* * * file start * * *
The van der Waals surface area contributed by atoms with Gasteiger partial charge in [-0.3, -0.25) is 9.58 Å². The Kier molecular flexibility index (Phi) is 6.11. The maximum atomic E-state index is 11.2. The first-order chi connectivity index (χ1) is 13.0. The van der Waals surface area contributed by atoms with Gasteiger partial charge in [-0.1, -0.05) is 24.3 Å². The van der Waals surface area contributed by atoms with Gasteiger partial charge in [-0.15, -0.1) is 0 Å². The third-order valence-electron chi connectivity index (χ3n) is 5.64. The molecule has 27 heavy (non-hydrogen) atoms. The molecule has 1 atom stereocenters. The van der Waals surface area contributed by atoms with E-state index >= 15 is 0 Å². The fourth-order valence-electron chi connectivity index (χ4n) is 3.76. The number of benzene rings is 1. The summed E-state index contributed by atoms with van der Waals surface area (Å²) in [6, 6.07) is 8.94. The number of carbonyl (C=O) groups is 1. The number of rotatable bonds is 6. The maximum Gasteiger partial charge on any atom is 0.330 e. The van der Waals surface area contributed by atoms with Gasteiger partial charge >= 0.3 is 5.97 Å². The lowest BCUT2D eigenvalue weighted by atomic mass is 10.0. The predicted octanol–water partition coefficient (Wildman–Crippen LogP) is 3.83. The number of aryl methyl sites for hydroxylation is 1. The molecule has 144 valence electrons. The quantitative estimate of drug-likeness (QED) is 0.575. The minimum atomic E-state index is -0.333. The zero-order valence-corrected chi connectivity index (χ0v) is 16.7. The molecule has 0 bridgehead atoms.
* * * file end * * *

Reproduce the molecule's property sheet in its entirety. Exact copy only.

The van der Waals surface area contributed by atoms with Gasteiger partial charge in [-0.3, -0.25) is 9.58 Å². The Kier molecular flexibility index (Phi) is 6.11. The maximum atomic E-state index is 11.2. The first-order chi connectivity index (χ1) is 13.0. The van der Waals surface area contributed by atoms with Gasteiger partial charge in [-0.1, -0.05) is 24.3 Å². The van der Waals surface area contributed by atoms with Gasteiger partial charge in [-0.15, -0.1) is 0 Å². The third-order valence-electron chi connectivity index (χ3n) is 5.64. The molecule has 27 heavy (non-hydrogen) atoms. The molecule has 1 atom stereocenters. The van der Waals surface area contributed by atoms with E-state index >= 15 is 0 Å². The fourth-order valence-electron chi connectivity index (χ4n) is 3.76. The number of benzene rings is 1. The summed E-state index contributed by atoms with van der Waals surface area (Å²) in [6, 6.07) is 8.94. The number of carbonyl (C=O) groups is 1. The number of rotatable bonds is 6. The maximum Gasteiger partial charge on any atom is 0.330 e. The van der Waals surface area contributed by atoms with Gasteiger partial charge >= 0.3 is 5.97 Å². The lowest BCUT2D eigenvalue weighted by atomic mass is 10.0. The predicted octanol–water partition coefficient (Wildman–Crippen LogP) is 3.83. The number of aryl methyl sites for hydroxylation is 1. The molecule has 144 valence electrons. The quantitative estimate of drug-likeness (QED) is 0.575. The minimum atomic E-state index is -0.333. The zero-order valence-corrected chi connectivity index (χ0v) is 16.7. The molecule has 0 bridgehead atoms.